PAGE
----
Roadblocks in the Kansas Legislature have hindered the progress of the CROWN Act since the anti-discrimination legislation was introduced in 2020.
The biggest issue advocates have run into is trying to get policy makers to understand the importance of the CROWN Act, Kansans who have worked to pass the legislation said. However, a lack of communication between legislators in the House and Senate, a lack of awareness about the issue and the fact that hair discrimination is not a priority in the Legislature have all hurt the CROWN Act’s progress.
The CROWN Act, which stands for Create a Respectful and Open Workplace for Natural Hair, was created in 2019 to create protection around race-based hairstyles such as braids, locs, dreads and twists. The bill’s purpose is to create protection for Black and brown individuals who are more likely to be discriminated against for wearing texturized hairstyles at work or school environments.
Michele L. Watley, owner of Shirley’s Kitchen Cabinet in Kansas City, said that last year, she spent most of her time educating legislators on why hair discrimination is an issue. As Watley worked to convince legislators that this was a problem in Kansas, a Black cheerleader at the University of Ottawa dealt with the discrimination the CROWN Act works against.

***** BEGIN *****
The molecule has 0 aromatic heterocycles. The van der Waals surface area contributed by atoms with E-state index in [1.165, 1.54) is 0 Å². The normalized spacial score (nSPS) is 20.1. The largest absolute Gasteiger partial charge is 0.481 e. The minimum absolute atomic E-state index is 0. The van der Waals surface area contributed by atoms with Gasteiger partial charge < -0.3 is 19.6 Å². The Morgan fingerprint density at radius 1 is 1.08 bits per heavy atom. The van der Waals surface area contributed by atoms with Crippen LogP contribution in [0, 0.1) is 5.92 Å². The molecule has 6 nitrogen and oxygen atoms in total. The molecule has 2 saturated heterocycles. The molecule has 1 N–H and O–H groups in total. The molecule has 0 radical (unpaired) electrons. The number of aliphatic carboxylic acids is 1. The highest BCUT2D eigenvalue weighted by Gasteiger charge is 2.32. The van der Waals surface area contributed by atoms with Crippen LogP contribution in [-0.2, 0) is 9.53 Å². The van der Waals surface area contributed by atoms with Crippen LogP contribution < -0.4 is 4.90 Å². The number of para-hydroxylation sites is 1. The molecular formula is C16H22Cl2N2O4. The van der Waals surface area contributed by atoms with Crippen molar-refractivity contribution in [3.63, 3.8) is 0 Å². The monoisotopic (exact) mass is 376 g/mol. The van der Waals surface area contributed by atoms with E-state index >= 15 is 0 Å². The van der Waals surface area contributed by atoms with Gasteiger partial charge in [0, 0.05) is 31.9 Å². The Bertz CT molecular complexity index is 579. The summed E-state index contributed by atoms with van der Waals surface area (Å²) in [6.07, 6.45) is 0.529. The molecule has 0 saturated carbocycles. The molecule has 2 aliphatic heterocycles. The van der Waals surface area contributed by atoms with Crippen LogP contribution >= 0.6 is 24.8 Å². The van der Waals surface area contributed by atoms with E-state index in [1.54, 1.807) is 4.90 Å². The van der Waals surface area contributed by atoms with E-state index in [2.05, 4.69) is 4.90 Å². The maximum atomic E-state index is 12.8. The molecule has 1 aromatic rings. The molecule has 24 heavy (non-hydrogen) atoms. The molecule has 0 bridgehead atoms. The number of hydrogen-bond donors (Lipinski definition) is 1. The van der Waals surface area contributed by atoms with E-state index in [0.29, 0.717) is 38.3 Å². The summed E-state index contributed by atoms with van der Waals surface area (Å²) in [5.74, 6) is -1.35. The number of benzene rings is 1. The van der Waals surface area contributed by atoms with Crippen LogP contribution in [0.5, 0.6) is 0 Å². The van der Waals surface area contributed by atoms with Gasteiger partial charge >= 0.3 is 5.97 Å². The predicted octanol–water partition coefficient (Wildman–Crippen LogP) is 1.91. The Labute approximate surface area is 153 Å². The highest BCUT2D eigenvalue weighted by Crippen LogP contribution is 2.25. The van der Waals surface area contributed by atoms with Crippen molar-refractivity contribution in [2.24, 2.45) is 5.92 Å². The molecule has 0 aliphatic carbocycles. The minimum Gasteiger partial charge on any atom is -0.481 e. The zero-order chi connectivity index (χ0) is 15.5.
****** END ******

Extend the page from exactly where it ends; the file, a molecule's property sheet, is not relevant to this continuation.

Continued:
Talyn Jefferson was kicked off the cheerleading squad for wearing box braids at practice, a protective hairstyle under the CROWN Act, in February. Her aunt, Nikki Edwards, said that Jefferson’s life has not been the same since experiencing the microaggression.
“She’s always been a good kid, quiet with no issues and just a good person, so, that's why it was just really upsetting to see her go through what she went through without university support,” Edwards said.
Edwards reached out to the American Civil Liberties Union (ACLU) on behalf of her neice with her parents’ permission to seek out justice for Jefferson Edwards confirmed that Jefferson has a case with the ACLU of Kansas versus Ottawa University, but she could not speak on the issue due to ongoing legal action.